The Princess Elopes (Chapter I, page 1 of 10)

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It is rather difficult in these days for a man who takes such scant
interest in foreign affairs--trust a whilom diplomat for that!--to
follow the continual geographical disturbances of European surfaces.
Thus, I can not distinctly recall the exact location of the Grand Duchy
of Barscheit or of the neighboring principality of Doppelkinn. It
meets my needs and purposes, however, to say that Berlin and Vienna
were easily accessible, and that a three hours' journey would bring you
under the shadow of the Carpathian Range, where, in my diplomatic days,
I used often to hunt the "bear that walks like a man."

Barscheit was known among her sister states as "the meddler," the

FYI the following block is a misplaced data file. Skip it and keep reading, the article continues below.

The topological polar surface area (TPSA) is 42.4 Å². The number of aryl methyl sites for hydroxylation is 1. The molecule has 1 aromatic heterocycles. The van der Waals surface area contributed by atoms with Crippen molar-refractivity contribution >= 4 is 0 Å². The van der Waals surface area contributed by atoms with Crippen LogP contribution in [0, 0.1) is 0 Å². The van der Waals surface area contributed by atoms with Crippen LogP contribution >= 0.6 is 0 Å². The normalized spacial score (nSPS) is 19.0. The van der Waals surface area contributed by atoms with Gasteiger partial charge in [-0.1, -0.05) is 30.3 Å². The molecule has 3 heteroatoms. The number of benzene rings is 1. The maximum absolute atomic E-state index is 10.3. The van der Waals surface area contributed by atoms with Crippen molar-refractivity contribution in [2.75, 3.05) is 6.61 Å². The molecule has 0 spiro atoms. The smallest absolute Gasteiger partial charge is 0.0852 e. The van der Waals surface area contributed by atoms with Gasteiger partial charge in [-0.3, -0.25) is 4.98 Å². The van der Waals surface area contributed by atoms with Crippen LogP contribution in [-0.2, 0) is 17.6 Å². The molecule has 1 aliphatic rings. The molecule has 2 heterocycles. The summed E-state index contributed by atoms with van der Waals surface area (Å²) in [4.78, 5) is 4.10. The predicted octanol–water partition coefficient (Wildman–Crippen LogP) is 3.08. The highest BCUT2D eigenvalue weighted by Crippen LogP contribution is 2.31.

"maker of trouble," and the duke as "Old Grumpy"--_Brummbär_. To use a
familiar Yankee expression, Barscheit had a finger in every pie.
Whenever there was a political broth making, whether in Italy, Germany
or Austria, Barscheit would snatch up a ladle and start in. She took
care of her own affairs so easily that she had plenty of time to
concern herself with the affairs of her neighbors. This is not to
advance the opinion that Barscheit was wholly modern; far from it. The
fault of Barscheit may be traced back to a certain historical pillar of
salt, easily recalled by all those who attended Sunday-school.
"Rubbering" is a vulgar phrase, and I disdain to use it.

When a woman looks around it is invariably a portent of trouble; the
man forgets his important engagement, and runs amuck, knocking over
people, principles and principalities. If Aspasia had not observed
Pericles that memorable day; if there had not been an oblique slant to
Calypso's eyes as Ulysses passed her way; if the eager Delilah had not
offered favorable comment on Samson's ringlets; in fact, if all the
women in history and romance had gone about their affairs as they
should have done, what uninteresting reading history would be to-day!

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